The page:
Cysts and lesions may occur almost anywhere in your reproductive system. Sometimes they present no symptoms, but in other cases they can affect menstruation or cause pain and discomfort. Dr. Susanne Ramos and her team in Santa Barbara, California, can diagnose and treat or remove many of these typically benign masses in the office. Call today or book an appointment online.
Cysts, polyps, fibroids, and other masses may develop in different spots, from the vulva to the vagina and uterus, right through to the fallopian tubes and ovaries. In many cases, you won’t be aware of them, and they may even come and go without you ever knowing. Some of the more common growths are ovarian cysts, Bartholin gland cysts, cervical polyps, and vulvar inclusion cysts and epidermal cysts.
For the most part, ovarian cysts produce few symptoms. You may have them and be completely unaware. There is, however, a condition called polycystic ovary syndrome, or PCOS, that isn’t named for the presence of cysts themselves, but for a collection of symptoms, including ovarian cysts.
Affecting up to 10% of women in the United States, PCOS is the most common cause of infertility. Women with PCOS typically display mild obesity, irregular menstrual flow, and an excess of androgen, which usually manifests in a number of symptoms, such as acne and unwanted hair growth.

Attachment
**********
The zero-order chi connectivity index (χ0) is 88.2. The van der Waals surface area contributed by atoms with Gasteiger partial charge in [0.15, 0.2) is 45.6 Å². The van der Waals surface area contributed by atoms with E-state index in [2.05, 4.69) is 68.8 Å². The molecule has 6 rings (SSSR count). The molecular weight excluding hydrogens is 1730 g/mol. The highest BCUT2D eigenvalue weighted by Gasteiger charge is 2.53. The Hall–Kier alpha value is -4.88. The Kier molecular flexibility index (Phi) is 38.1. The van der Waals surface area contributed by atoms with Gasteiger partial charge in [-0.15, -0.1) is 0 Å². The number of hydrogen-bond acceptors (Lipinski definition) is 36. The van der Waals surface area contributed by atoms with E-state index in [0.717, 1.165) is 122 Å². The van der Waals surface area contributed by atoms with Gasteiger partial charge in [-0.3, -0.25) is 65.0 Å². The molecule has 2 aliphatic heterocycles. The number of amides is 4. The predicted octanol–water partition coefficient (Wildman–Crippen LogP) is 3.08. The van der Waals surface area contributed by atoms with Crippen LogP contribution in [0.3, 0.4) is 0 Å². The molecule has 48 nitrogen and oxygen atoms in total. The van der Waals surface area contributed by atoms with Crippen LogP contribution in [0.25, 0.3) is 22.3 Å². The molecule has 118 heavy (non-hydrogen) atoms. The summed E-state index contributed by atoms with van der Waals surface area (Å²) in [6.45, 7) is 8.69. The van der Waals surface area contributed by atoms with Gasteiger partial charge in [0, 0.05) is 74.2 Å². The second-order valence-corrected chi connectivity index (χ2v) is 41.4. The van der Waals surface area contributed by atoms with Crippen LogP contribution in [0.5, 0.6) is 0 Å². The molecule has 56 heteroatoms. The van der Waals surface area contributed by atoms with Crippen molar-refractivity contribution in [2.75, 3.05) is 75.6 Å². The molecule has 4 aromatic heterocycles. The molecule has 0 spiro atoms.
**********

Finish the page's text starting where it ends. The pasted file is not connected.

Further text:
These are the most common large cysts affecting the vulva. These cysts may cause irritation and problems walking, since the Bartholin glands sit on either side of the vaginal opening. When the duct of a gland gets blocked, it fills with mucus and grows, resulting in a cyst.
These cysts generally affected younger women. In rare cases, the cysts grow large and may form abscesses, requiring drainage and possibly antibiotic treatment.
Affecting up to five percent of women in the US, cervical polyps generally have no symptoms, but in some cases, they may become infected. They may also bleed between menstrual periods or after intercourse. Cervical polyps that are bleeding or infected may be removed with no need for anesthetic during a short visit to Dr. Ramos.
There are two types of common vulvar cysts: epidermal cysts and inclusion cysts. Epidermal cysts develop from sebaceous glands, much like whiteheads and pimples on the skin.
Although they can occur spontaneously, inclusion cysts often stem from trauma, such as cuts or episiotomy repair, where epithelial tissue has been sutured inside an incision. Inclusion cysts are more common, and may sometimes occur in the vagina as well.
Unless these kinds of cysts become infected, they typically have few symptoms, though they may occasionally cause irritation.